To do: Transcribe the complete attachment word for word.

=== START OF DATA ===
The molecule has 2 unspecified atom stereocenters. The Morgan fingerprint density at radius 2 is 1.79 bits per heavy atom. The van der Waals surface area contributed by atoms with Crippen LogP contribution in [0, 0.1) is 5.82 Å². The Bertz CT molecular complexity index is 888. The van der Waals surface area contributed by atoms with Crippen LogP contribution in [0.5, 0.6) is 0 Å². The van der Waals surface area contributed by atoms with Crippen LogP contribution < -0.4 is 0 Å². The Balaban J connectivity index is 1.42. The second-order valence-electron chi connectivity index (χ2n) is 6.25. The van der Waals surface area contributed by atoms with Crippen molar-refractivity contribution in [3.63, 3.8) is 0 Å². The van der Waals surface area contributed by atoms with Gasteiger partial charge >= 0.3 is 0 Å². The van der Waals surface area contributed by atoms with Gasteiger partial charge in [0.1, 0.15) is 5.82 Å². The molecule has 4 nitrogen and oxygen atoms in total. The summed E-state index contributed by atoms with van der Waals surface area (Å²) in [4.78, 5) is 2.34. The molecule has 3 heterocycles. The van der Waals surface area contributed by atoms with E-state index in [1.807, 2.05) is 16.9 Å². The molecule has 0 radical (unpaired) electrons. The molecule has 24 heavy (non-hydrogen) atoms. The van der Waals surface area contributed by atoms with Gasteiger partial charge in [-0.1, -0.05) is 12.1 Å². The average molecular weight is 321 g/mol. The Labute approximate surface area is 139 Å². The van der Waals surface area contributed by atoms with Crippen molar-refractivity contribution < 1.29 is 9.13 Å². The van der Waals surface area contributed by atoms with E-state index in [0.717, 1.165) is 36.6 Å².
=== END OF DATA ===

The molecule has 2 unspecified atom stereocenters. The Morgan fingerprint density at radius 2 is 1.79 bits per heavy atom. The van der Waals surface area contributed by atoms with Crippen LogP contribution in [0, 0.1) is 5.82 Å². The Bertz CT molecular complexity index is 888. The van der Waals surface area contributed by atoms with Crippen LogP contribution in [0.5, 0.6) is 0 Å². The van der Waals surface area contributed by atoms with Crippen LogP contribution < -0.4 is 0 Å². The Balaban J connectivity index is 1.42. The second-order valence-electron chi connectivity index (χ2n) is 6.25. The van der Waals surface area contributed by atoms with Crippen molar-refractivity contribution in [3.63, 3.8) is 0 Å². The van der Waals surface area contributed by atoms with Gasteiger partial charge >= 0.3 is 0 Å². The van der Waals surface area contributed by atoms with Gasteiger partial charge in [0.1, 0.15) is 5.82 Å². The molecule has 4 nitrogen and oxygen atoms in total. The summed E-state index contributed by atoms with van der Waals surface area (Å²) in [4.78, 5) is 2.34. The molecule has 3 heterocycles. The van der Waals surface area contributed by atoms with E-state index in [1.807, 2.05) is 16.9 Å². The molecule has 0 radical (unpaired) electrons. The molecule has 24 heavy (non-hydrogen) atoms. The van der Waals surface area contributed by atoms with Gasteiger partial charge in [-0.1, -0.05) is 12.1 Å². The average molecular weight is 321 g/mol. The Labute approximate surface area is 139 Å². The van der Waals surface area contributed by atoms with Crippen molar-refractivity contribution < 1.29 is 9.13 Å². The van der Waals surface area contributed by atoms with E-state index in [0.717, 1.165) is 36.6 Å².